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We’re having dinner at Rocco’s Italian Deli in the Cass Corridor. The red-brick building has a parking lot on the side, very convenient. The interior is one big open space in white with concrete floors, open ceiling, retro lighting and table or counter seating. A pantry area features dry pasta, canned tomatoes, vinegar, oils and crackers. Refrigerated cases are filled with cured meats, cheeses and olives, the chalkboard menu is filled with delicious sounding sandwiches and salads. We sit at the counter and place our order, I’m having a glass of the house red wine to help warm me up. The chicken noodle soup is set in front of me, there’s nothing like a good bowl of soup! Kris digs into the Chop Chop Salad; cubes of cucumber, tomato, beet, garbanzo’s and carrot tossed in house balsamic, the veggies have a nice crunch, it’s delicious. The Breast Chicken Parm sandwich is a fried chicken cutlet topped with tasty marinara, mozzarella and grated parm on the perfect Italian bread, it’s so good. Easy parking, fast and friendly service and excellent food, a nice addition to the city.

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Willis Show Bar opened on the corner of Willis and Third in 1949. The facade of the building is burgundy and pink with a great curved entrance. It opened in the glitzy show bar era of live entertainment and Jazz, it was a Detroit hot-spot. Same old story; neighborhood declined, bar turned seedy, padlocked in 1978. Investors from California partnered with the Detroit Optimist Society to breathe new life into the old building. Upon our arrival we are greeted by the official doorman, the entryway is a wood-paneled circular space with a terrazzo floor, a big “W” sits in the middle. The waiting area is closed off from the main space by a thick velvet curtain, we pay our $7 cover charge, get handed glasses of champagne and are led into the bar. I love it.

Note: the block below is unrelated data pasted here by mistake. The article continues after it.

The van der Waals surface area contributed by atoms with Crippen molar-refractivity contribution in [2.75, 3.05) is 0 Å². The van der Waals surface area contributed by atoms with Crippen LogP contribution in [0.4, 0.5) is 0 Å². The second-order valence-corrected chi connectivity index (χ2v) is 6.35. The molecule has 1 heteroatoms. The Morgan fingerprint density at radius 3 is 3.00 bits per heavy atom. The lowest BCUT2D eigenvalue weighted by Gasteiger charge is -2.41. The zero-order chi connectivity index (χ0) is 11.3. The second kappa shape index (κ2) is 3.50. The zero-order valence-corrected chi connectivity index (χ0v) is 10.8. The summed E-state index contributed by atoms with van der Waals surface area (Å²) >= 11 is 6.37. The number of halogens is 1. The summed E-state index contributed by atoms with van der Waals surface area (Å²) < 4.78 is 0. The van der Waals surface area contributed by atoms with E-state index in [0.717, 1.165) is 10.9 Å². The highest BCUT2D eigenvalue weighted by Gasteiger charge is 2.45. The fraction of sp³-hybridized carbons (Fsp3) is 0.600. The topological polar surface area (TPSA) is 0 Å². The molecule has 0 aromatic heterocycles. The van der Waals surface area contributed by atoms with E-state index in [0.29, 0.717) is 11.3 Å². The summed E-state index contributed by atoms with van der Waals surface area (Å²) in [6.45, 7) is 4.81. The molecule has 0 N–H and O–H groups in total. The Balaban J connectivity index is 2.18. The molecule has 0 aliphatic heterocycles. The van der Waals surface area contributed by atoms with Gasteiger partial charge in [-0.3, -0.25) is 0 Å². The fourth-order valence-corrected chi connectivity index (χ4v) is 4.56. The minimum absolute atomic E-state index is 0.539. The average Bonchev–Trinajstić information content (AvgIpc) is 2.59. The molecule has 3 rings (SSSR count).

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The only thing left of the original interior was the curved Art Moderne ceiling which has been completely restored, the new bar follows the same curves as the ceiling, the elevated main stage rests snugly behind the bar. One long banquette runs nearly the length of the bar with tables pulled up in front, a second level of booths sit against the back wall; every seat faces the stage. The band starts their set and suddenly it’s 1949 again; the decor, the music, the craft cocktails, the burlesque dancer. Waiters wear matching suits, service is top-notch, no detail has been left out.  Wills Show Bar is reborn.